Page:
Last week African Wildlife Foundation (AWF) and Kenya Wildlife Service (KWS) conducted a writeshop at the KWS Training Institute in Naivasha to analyze the needs and gaps of the KWS Law Enforcement Academy curriculum at Manyani. KWS developed a questionnaire, which they disbursed to their personnel throughout the country to be filled. The questionnaire was divided into three sections: the first section focusing on employee details, the second paying attention to skills review, and the last section’s cornerstone was the challenges encountered, and resources lacking.
The writeshop is part of a grant funded by the Bureau of International Narcotics and Law Enforcement Affairs (INL) titled ‘Countering Wildlife Trafficking in Kenya.' The project is being implemented by AWF and IFAW. The first objective of the grant is to build interdiction, investigative and enforcement capacity to stop the poaching and transit of protected wildlife and one of the activities under this objective is to audit law enforcement training at KWS Law Enforcement Academy.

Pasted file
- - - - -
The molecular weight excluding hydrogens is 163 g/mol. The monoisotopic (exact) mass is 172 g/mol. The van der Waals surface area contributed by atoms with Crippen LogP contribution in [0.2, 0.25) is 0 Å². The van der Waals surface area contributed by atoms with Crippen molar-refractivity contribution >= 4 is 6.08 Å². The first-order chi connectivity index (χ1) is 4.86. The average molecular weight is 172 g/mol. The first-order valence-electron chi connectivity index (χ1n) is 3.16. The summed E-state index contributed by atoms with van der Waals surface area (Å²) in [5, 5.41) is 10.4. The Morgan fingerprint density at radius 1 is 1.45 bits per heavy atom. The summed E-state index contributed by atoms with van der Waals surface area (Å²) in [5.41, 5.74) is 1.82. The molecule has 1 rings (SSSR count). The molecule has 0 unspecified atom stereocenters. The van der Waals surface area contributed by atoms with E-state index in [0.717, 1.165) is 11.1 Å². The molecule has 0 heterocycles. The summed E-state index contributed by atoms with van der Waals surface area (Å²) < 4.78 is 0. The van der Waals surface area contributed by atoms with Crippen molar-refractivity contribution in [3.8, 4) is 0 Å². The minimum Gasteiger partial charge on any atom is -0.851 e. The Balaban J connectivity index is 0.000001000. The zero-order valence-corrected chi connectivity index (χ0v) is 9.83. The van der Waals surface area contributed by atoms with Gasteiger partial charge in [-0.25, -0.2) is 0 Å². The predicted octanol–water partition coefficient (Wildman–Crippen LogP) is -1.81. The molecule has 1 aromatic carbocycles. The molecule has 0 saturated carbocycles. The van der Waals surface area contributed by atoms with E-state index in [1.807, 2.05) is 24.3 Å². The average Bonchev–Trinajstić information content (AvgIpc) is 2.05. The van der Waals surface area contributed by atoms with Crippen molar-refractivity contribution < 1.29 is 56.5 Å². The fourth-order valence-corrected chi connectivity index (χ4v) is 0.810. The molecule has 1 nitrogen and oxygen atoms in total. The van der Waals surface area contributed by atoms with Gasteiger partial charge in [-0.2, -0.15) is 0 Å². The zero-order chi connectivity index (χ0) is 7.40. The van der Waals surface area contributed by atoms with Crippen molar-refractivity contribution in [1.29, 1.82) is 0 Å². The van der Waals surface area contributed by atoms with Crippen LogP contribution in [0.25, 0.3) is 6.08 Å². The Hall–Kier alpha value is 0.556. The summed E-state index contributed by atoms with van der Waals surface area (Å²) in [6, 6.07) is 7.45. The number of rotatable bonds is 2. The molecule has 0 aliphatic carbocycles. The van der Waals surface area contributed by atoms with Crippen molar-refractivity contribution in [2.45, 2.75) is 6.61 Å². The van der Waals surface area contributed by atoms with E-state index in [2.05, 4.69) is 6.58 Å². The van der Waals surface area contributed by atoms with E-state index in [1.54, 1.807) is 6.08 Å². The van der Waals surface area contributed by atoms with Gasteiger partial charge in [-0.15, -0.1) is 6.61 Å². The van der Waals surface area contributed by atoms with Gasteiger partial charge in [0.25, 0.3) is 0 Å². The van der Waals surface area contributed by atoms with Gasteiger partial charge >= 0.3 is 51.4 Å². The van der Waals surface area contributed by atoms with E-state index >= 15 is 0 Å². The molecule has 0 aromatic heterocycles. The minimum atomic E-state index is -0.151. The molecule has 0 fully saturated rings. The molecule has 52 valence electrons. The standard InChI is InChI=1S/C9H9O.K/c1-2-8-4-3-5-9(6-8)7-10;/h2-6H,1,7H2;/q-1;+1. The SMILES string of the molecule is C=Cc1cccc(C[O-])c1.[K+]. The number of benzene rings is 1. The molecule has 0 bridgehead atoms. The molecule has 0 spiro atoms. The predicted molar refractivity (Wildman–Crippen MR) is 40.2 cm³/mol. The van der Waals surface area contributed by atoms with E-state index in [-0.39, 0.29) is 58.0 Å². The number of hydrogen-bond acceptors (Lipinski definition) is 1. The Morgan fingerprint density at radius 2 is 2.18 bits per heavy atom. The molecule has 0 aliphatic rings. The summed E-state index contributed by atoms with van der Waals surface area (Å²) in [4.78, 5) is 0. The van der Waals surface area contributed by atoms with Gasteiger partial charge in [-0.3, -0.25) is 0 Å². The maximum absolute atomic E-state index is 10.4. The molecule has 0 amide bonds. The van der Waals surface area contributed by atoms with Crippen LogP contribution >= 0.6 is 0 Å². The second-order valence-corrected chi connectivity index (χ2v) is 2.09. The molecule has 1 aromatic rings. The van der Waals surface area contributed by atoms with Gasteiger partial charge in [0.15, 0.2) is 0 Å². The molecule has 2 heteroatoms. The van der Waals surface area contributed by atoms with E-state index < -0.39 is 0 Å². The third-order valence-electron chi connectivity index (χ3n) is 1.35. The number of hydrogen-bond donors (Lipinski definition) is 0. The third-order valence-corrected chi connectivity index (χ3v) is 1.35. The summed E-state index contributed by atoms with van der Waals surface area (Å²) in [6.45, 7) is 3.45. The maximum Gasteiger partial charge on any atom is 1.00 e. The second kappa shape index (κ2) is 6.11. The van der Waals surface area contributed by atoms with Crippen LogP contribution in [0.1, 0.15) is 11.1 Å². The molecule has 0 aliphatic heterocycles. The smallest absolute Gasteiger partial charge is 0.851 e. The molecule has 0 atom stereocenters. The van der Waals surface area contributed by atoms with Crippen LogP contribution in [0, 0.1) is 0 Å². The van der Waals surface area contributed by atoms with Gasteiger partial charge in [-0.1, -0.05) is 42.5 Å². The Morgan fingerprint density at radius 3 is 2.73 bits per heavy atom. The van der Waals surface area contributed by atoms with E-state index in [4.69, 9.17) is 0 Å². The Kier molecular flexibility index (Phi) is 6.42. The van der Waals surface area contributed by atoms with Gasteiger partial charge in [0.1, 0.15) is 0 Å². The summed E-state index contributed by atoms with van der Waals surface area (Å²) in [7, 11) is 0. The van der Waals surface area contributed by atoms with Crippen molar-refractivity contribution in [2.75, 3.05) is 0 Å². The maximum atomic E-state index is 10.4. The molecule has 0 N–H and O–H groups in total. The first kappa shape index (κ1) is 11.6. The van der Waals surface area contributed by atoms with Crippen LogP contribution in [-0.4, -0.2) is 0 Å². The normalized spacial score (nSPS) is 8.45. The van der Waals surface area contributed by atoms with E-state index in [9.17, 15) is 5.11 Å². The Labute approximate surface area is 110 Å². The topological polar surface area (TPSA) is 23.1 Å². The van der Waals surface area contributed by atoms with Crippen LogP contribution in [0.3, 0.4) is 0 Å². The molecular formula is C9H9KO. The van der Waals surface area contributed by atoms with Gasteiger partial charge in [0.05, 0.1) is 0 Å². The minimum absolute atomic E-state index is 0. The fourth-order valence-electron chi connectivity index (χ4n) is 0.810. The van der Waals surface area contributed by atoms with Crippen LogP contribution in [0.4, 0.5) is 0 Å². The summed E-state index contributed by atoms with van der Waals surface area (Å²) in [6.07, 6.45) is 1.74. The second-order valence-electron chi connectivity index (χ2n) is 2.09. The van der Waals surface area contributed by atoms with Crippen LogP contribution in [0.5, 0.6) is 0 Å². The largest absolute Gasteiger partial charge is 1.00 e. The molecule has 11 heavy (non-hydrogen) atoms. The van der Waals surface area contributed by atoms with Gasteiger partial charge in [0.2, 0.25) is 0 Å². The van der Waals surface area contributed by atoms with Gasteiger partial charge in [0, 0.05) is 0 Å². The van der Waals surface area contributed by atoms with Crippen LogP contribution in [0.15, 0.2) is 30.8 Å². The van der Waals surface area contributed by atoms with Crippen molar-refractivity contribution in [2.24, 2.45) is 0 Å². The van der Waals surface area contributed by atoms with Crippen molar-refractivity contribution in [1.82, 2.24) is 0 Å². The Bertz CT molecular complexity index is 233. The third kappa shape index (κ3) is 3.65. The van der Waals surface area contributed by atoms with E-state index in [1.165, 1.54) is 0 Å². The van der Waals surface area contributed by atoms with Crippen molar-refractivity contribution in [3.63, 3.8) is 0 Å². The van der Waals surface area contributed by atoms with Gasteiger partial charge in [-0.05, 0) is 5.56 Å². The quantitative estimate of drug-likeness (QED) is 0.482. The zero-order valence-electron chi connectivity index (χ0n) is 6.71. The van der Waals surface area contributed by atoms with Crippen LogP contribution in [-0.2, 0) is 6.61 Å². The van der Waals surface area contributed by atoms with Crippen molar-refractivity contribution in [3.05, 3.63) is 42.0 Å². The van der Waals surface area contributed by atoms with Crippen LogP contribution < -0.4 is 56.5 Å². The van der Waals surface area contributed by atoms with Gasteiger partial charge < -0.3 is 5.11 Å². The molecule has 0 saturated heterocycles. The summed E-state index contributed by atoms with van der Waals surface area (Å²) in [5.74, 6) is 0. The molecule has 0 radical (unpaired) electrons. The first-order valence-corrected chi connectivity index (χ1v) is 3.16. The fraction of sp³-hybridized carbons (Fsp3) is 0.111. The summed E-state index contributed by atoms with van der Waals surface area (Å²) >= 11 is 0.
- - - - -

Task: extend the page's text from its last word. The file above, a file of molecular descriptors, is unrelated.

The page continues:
Speaking at the training, AWF Legal Officer, Wildlife Law Enforcement Program Cynthia Kavu said, “AWF is confident that through this writeshop, AWF and KWS will be able to highlight the gaps that currently exist in the KWS Law Enforcement Academy curriculum and therefore elicit information on the quality of the training, application of the skills acquired during the training, and gaps in the application of skills including lack of relevant equipment and reference materials.”
The results of the writeshop will be an analysis of the information gathered from the questionnaire and a report meant to determine what needs to be streamlined into the KWS Law Enforcement Academy curriculum.